Compiling for Android¶
Compiling from Windows¶
You need a complete Android development environment, including the Android SDK and Android NDK.
- Cygwin (base settings for Bash scripts)
Installing OpenJDK or Oracle JDK¶
Download the setup tool from the official webpage and install the base distribution.
You can install Windows git or add the cygwin git version from the cygwin installer.
Next step: From here, follow the instructions for compiling Android from Linux.¶
Compiling from Linux¶
You need a complete android development environment ready to develop native apps. That means you have:
Use Google to figure out how to install that and make sure the appropriate executables from the above are in your path variable.
These instructions have been tested under Linux (Fedora 20 and Ubuntu 18.04). They may also work in windows with cygwin.
Getting the code¶
1 2 3
./libretro-fetch.sh can fail on
fork() calls, repeat until all are up to date. For
./libretro-build-android-mk.sh, some cores may fail to compile (g++ "Argument list too long" error).
Building the cores¶
For the core building portion of this tutorial, you'll need to put at least your NDK dir in the PATH variable for the build script to work. Just for the heck of it, I also like to throw in the tools folder from SDK as well as the build-tools (adjust to your situation):
Run build script ( read notes below before running the script):¶
You can omit
NOCLEAN=1 if you'd like to perform make clean on every core's repo before building each.
For a variety of reasons, some of the cores may not be compiled by the script. These reasons can range from: core folder doesn't have a libretro/jni folder setup yet, core's libretro/jni folder is in a place that the script does not expect, core has been recently added to project and has not yet been added to script or you're missing some essential dependencies and the build script failed. Some cores (like snes9x2002) need an older NDK. Some core don't use jni but use make or cmake instead.
In the event you are missing a core that you want, you can build it in most cases by going to its subfolder (libretro-corename) and performing this series of commands:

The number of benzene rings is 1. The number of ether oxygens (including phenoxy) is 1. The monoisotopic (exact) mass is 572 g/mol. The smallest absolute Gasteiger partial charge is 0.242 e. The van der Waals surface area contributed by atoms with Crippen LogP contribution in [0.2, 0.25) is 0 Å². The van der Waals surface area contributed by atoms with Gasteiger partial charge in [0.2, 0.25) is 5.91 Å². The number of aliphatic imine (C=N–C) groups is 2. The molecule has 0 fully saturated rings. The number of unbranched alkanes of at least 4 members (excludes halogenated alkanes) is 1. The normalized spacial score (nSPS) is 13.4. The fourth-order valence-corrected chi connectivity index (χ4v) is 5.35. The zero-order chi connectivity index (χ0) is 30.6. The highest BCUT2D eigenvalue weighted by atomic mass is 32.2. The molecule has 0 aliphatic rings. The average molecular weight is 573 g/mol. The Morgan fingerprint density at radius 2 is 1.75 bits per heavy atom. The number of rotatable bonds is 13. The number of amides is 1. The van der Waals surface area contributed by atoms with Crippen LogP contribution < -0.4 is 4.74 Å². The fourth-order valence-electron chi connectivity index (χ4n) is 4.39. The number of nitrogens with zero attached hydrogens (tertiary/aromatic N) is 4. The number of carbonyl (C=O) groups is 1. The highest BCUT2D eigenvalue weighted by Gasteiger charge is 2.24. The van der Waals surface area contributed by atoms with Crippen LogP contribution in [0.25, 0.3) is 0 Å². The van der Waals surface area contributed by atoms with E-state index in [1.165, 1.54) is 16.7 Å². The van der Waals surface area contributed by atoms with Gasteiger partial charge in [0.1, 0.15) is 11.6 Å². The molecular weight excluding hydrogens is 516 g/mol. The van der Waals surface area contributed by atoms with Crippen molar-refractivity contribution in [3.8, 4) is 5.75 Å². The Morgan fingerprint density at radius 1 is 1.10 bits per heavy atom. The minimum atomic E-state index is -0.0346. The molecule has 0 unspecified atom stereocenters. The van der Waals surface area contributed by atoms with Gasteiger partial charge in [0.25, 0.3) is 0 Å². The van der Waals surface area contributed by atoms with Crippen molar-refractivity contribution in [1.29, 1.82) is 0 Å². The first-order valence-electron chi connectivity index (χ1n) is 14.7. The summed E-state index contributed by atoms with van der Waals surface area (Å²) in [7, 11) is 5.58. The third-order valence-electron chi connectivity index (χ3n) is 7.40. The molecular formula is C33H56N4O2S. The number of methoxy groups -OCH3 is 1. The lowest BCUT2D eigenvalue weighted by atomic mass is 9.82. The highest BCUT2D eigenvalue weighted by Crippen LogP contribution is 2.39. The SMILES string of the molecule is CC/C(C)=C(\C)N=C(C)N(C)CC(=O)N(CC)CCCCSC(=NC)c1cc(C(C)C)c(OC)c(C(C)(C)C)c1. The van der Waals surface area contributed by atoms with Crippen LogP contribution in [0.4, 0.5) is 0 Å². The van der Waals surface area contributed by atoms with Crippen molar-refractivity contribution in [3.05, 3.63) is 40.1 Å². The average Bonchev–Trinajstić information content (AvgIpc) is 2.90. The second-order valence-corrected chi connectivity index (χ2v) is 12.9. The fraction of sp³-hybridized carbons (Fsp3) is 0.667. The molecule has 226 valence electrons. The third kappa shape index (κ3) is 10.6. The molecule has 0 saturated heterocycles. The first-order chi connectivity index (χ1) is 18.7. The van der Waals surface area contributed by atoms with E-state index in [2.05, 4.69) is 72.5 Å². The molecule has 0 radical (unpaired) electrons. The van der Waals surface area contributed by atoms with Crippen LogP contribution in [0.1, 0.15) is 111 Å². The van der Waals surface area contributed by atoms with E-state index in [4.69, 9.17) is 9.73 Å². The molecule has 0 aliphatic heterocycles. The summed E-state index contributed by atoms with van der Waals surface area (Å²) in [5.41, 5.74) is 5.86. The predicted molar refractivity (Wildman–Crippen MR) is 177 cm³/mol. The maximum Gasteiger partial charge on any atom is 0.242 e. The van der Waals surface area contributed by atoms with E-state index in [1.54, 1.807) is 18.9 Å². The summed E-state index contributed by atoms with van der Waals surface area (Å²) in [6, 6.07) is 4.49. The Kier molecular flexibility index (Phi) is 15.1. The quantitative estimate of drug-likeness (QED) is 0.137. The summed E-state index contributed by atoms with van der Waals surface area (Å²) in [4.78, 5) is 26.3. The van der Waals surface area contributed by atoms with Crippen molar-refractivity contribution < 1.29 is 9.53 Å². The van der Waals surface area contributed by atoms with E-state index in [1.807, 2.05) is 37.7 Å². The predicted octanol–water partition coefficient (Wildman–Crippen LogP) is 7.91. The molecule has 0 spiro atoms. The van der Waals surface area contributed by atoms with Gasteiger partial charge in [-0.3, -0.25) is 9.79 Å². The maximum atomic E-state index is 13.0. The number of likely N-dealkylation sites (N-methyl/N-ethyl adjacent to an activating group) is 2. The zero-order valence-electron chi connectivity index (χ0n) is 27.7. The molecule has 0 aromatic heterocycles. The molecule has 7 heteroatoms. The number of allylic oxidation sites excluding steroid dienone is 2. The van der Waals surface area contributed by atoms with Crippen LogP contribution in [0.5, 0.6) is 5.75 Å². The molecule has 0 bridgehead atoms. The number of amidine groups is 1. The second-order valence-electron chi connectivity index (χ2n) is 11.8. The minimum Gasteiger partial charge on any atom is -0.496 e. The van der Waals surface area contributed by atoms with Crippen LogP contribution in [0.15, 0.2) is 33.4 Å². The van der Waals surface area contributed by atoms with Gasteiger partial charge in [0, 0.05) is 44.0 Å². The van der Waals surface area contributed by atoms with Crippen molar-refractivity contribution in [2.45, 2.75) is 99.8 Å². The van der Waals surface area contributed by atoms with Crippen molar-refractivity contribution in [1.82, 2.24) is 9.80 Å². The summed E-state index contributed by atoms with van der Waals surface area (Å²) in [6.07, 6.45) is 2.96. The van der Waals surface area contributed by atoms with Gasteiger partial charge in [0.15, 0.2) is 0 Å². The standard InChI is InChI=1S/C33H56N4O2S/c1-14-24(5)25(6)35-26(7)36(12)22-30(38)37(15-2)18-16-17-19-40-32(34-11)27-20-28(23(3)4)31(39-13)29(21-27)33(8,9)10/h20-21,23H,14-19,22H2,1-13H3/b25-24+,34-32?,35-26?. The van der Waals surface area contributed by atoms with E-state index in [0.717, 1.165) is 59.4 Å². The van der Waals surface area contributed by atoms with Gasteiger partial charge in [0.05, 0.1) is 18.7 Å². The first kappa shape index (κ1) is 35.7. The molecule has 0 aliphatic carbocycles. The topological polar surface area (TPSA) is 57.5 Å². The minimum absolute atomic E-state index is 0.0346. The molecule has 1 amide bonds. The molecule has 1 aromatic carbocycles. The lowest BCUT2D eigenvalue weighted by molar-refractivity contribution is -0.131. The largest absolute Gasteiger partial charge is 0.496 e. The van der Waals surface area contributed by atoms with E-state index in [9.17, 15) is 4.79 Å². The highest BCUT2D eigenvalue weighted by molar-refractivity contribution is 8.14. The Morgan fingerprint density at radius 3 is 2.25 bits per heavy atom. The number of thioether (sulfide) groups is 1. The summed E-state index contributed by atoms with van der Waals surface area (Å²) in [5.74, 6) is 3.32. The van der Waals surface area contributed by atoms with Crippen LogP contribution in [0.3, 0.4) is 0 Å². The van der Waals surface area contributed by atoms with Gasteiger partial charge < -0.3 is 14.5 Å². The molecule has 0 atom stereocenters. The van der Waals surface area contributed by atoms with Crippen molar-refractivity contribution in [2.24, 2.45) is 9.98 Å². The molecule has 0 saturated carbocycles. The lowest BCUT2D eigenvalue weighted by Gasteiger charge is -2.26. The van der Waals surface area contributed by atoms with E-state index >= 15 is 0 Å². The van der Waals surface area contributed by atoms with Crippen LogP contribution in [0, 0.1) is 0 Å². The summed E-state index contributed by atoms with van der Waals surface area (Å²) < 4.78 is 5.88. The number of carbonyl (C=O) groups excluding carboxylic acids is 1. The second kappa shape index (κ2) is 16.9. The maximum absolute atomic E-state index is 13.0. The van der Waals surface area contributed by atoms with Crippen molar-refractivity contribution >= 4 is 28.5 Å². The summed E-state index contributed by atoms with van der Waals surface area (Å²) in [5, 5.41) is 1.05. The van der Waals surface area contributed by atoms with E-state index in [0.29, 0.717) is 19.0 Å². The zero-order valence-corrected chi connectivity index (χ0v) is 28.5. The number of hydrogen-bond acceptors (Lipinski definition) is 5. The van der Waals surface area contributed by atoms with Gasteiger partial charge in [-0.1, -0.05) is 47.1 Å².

1 2 3 4 5 6 7 8 9 10 11 12 13 14
You may also want to check this repo for a list of dependencies needed to build the cores:
1 2 3 4 5
more info about core building can be had here:
The RetroArch repo is fetched into the libretro-super folder by
You first need to fetch the submodules for it.
Now go to the project folder:
Within this folder, edit
local.properties to point to the location of your sdk and ndk directories by adding lines that look like this:
Eg. if you have Android Studio, your dirs should be in :
If you want to build a release apk (aka an apk with none of the debug layers), you'll have to self sign it. Make a file called
keystore.properties with the following content:
1 2 3 4
Next, generate a keystore file and be sure to put it where
keystore.properties says it is:
Now all the generated release apk will be automatically signed by gradle.
Next, copy the cores, assets and overlays to an assets folder you create here:
1 2 3 4 5
Optionally, you may want to include the assets for the front-end (menu icons, fonts, images etc), shader caches, dbs, cheats, etc... These assets can be downloaded at any time during run time via the updater but if you want to bundle them into the build you may do so by downloading bundle.zip / cheats.zip and extracting them to assets folder:
1 2 3 4 5
NOTE ABOUT BUNDLED ASSETS AND CORES
I've sometimes noticed a bug where the built apk does not unpack the bundled assets and cores on first install. My workaround was to re-install the apk a second time. On the second install, the assets and cores get unpacked. This is a bug in 1.7.7 and 1.7.8.
Now run gradlew and let it configure and sync itself and download all it's dependencies:
Optionally: You can get a list of available tasks by doing:
Now, if all went smoothly with config step, you can proceed to build the apk
1 2 3 4 5 6 7 8
If all goes well, this will spit out an .apk. For example
build/outputs/apk/normal/debug/phoenix-normal-debug.apk. Put it on your device with
You can find all the apks built by gradle with this command (execute from the same dir as gradlew)"
This should give you a list of all the outputted apks.